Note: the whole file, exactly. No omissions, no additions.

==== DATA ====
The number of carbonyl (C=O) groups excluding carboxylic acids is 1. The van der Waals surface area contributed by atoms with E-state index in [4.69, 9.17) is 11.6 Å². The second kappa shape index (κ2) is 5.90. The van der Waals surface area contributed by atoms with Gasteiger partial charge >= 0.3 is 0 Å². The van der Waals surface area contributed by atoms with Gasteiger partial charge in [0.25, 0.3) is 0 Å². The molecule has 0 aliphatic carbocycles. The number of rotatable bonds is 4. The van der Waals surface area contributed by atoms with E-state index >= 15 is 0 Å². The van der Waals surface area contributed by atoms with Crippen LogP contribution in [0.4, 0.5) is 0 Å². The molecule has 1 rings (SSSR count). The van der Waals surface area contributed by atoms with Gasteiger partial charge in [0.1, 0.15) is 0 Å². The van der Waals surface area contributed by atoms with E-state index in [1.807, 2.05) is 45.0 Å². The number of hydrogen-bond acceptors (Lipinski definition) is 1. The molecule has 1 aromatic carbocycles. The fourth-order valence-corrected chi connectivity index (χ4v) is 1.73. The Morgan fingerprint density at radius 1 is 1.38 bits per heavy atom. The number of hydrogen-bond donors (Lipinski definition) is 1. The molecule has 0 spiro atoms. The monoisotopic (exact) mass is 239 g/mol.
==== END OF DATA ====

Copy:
The number of carbonyl (C=O) groups excluding carboxylic acids is 1. The van der Waals surface area contributed by atoms with E-state index in [4.69, 9.17) is 11.6 Å². The second kappa shape index (κ2) is 5.90. The van der Waals surface area contributed by atoms with Gasteiger partial charge >= 0.3 is 0 Å². The van der Waals surface area contributed by atoms with Gasteiger partial charge in [0.25, 0.3) is 0 Å². The molecule has 0 aliphatic carbocycles. The number of rotatable bonds is 4. The van der Waals surface area contributed by atoms with E-state index >= 15 is 0 Å². The van der Waals surface area contributed by atoms with Crippen LogP contribution in [0.4, 0.5) is 0 Å². The molecule has 1 rings (SSSR count). The van der Waals surface area contributed by atoms with Gasteiger partial charge in [0.1, 0.15) is 0 Å². The van der Waals surface area contributed by atoms with E-state index in [1.807, 2.05) is 45.0 Å². The number of hydrogen-bond acceptors (Lipinski definition) is 1. The molecule has 1 aromatic carbocycles. The fourth-order valence-corrected chi connectivity index (χ4v) is 1.73. The Morgan fingerprint density at radius 1 is 1.38 bits per heavy atom. The number of hydrogen-bond donors (Lipinski definition) is 1. The molecule has 0 spiro atoms. The monoisotopic (exact) mass is 239 g/mol.